Medications for Glaucoma: Understanding Your Treatment Options
By Gordon Wong, OD on October 13, 2015
The team at GW Eye Associates Inc has helped numerous people in and around San Diego have healthier eyes and better overall vision. This includes addressing refractive errors through prescription lenses and providing medical recommendations when it comes to treating advanced eye care issues.
We have received a number of questions about glaucoma treatment through medication and surgery. We'd like to take a moment right now to consider some of the most common kinds of drugs used to treat glaucoma.
Glaucoma is a condition that is caused by increase pressure within a person's eye. As the pressure increases, damage is inflicted on the optic nerve, resulting in vision loss. Glaucoma is irreversible, and if the condition is not properly managed, a person can go blind.
Medications Used Before Surgical Options Are Discussed
The use of medications is typically a first step in treating glaucoma. These drugs are typically administered via eye drops. Eye care specialists will often work conservatively, implementing various kinds of non-invasive or minimally invasive therapies before considering more involve treatments, such as surgical intervention.
The following drugs are commonly used as a means of managing glaucoma. We've included some brand names and the intended effects of the drugs so you are better aware of what these medications can achieve.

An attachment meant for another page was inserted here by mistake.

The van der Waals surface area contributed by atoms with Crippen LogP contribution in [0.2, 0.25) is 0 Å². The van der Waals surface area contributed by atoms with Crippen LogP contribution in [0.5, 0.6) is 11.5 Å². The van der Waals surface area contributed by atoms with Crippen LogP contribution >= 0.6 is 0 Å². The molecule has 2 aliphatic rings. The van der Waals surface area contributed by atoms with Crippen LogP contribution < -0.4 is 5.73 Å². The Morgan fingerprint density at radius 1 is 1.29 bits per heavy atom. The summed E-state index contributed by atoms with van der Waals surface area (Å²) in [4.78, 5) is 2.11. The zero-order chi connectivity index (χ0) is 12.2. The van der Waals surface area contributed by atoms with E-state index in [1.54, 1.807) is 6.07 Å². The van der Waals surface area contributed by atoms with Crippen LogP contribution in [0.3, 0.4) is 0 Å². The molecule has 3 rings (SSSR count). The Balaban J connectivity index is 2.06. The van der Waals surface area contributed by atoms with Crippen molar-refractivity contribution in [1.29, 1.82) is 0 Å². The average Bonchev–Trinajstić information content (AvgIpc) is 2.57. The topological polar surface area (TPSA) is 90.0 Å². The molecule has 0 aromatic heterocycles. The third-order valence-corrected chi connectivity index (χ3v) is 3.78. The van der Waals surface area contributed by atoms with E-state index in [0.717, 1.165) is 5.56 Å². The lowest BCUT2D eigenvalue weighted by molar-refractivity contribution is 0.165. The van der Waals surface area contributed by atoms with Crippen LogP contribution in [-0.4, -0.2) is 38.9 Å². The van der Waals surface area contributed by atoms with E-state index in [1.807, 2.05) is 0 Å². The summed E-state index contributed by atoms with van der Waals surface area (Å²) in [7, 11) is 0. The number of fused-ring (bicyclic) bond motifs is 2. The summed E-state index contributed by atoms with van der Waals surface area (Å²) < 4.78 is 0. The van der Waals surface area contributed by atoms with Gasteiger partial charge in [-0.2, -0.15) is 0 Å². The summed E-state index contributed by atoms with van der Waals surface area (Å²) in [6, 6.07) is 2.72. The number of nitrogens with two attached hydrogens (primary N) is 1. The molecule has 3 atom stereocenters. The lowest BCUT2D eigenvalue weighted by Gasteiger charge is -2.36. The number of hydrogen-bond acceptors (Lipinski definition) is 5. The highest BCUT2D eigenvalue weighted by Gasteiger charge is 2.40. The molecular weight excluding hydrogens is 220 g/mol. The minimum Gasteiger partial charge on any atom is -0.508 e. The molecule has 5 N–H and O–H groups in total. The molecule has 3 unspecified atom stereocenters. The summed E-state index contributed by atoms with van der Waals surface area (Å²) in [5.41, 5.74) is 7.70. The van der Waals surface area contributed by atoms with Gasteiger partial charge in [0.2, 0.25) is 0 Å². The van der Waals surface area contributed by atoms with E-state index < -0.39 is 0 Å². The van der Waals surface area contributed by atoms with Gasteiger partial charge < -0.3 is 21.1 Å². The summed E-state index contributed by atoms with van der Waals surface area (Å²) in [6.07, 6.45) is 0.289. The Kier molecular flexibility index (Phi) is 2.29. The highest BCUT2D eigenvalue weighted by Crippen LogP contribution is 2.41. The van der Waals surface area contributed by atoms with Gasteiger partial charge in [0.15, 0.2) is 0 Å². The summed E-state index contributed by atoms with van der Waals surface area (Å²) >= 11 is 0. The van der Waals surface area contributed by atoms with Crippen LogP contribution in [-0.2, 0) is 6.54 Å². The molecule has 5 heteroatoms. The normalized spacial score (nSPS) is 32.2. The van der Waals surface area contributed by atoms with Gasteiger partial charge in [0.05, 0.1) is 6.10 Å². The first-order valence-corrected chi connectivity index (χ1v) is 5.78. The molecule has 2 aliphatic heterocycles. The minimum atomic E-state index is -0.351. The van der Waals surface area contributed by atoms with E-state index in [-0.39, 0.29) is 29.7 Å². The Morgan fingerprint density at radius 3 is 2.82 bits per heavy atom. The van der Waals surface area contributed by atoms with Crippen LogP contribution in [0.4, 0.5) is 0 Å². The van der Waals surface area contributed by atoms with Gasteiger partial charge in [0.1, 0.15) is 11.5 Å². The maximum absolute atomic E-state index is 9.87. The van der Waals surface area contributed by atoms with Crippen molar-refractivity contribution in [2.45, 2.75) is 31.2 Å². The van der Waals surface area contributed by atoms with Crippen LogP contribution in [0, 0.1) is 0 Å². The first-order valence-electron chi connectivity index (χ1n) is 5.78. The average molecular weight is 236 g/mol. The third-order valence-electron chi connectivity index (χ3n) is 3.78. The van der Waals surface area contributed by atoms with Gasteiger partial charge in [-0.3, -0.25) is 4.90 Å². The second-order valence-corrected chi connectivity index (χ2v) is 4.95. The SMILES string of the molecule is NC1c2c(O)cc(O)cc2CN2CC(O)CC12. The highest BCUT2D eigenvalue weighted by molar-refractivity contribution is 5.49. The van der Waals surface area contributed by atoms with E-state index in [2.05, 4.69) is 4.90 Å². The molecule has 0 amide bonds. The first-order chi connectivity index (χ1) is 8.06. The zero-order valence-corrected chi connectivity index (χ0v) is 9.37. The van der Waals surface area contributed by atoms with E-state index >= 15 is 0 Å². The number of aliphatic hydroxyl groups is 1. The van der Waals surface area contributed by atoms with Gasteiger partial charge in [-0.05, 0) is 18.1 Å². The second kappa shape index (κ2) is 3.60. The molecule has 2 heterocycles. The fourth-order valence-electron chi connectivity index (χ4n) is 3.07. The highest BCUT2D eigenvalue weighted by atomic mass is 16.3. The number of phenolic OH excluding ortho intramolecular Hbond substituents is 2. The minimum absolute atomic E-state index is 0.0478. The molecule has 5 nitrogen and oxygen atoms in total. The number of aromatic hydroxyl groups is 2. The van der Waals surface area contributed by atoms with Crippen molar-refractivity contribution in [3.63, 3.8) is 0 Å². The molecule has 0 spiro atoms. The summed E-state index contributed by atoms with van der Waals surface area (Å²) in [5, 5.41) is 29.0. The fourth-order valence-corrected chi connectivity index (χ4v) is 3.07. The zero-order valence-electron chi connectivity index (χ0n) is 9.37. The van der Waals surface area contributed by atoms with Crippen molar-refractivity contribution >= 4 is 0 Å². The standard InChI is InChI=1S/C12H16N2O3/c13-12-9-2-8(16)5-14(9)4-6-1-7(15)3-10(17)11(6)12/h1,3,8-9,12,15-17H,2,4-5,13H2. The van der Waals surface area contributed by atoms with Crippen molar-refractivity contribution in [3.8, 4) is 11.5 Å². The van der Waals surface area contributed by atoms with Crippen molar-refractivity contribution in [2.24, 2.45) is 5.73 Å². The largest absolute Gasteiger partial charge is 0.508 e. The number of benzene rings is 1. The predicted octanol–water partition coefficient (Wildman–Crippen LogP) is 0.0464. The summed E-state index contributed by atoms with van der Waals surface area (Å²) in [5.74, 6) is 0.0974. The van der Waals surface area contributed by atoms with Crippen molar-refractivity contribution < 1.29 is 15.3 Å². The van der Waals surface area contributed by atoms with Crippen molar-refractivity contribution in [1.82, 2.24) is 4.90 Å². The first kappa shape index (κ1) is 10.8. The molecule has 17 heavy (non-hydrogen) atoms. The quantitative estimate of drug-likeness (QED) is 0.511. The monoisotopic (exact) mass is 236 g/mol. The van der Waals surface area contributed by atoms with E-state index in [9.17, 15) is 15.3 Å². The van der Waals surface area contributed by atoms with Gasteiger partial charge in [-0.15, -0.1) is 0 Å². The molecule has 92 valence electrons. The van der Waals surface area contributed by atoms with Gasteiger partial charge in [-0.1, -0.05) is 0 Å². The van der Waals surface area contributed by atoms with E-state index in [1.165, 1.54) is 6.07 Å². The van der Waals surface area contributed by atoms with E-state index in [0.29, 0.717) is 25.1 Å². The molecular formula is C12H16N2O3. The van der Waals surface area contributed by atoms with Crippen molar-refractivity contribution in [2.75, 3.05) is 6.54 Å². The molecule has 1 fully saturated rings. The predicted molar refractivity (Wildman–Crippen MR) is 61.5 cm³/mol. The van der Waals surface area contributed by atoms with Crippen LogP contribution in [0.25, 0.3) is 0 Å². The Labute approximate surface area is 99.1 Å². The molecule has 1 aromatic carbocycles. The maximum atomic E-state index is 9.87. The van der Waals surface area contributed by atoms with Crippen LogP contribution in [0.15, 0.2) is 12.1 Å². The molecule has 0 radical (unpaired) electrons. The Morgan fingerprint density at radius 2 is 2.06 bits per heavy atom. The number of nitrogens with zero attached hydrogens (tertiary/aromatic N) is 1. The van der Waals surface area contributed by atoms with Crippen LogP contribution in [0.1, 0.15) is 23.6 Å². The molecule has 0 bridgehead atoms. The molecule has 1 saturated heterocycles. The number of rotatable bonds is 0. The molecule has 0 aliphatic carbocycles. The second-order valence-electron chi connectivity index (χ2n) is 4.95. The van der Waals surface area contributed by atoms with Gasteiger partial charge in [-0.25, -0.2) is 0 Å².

Alpha agonists are used in order to increase drainage of fluid within the eye while simultaneously decreasing fluid production. The drug is available under brand names such as Alphagan and Propine. Generic forms of the drug are also available.
Potential side effects include headaches, drowsiness, fatigue, dry mouth, and stinging or burning sensation in the eyes.
Beta blockers are the second most common kinds of drugs used to treat glaucoma. Beta blockers help descrease the production o fluid within your eyes. Brand names of these types of drugs include Betagan, Betimol, Ocupress, and Timoptic. Generic beta blockers are also available.
Potential side effects include reduced pulse, lowered blood pressure, shortness of breath, and fatigue.
Carbonic Anhydrase Inhibitors (CAIs)
CAIs, like beta blockers, work by reducing the production of intraocular fluid. CAIs can be found under the names Azopt, Diamox, and Trusopt, and they can be taken in eye drop form as well as pill form.
Potential side effects of the eye drops include eye discomfort and burning or stinging sensations. Potential side effects in pill form include upset stomach, depression, tingling in the hands and feet, and frequent need to urinate.
Prostaglandin analogs are used in order to improve the outflow of fluid from the eyes. Brand names of this type of glaucoma drug include Lumigan, Travatan, and Xalatan.
Potential side effects include changes in eye color, changes in the color of the eyelid skin, blurry vision, red eyes, itchiness, and burning sensation.
Combinations of Medications
Sometimes one glaucoma medication alone isn't enough. It's possible for drugs in combination to be used. In such cases, an eye care specialist will be especially attentive to potential contraindications and side effects before making any prescriptions.
Learn More About Treating Glaucoma
If you would like more information about your treatment options for glaucoma, it's important that you contact our advanced eye care center today. The entire team here at GW Eye Associates Inc look forward to your visit and helping you make the smartest possible decisions about your vision.
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Dr. Wong and his staff have proven to be the best eye doctor that I have ever visited. He is extremely thorough and up-to-date professionally. He gives you plenty of time. I never feel rushed.Kathrine Holladay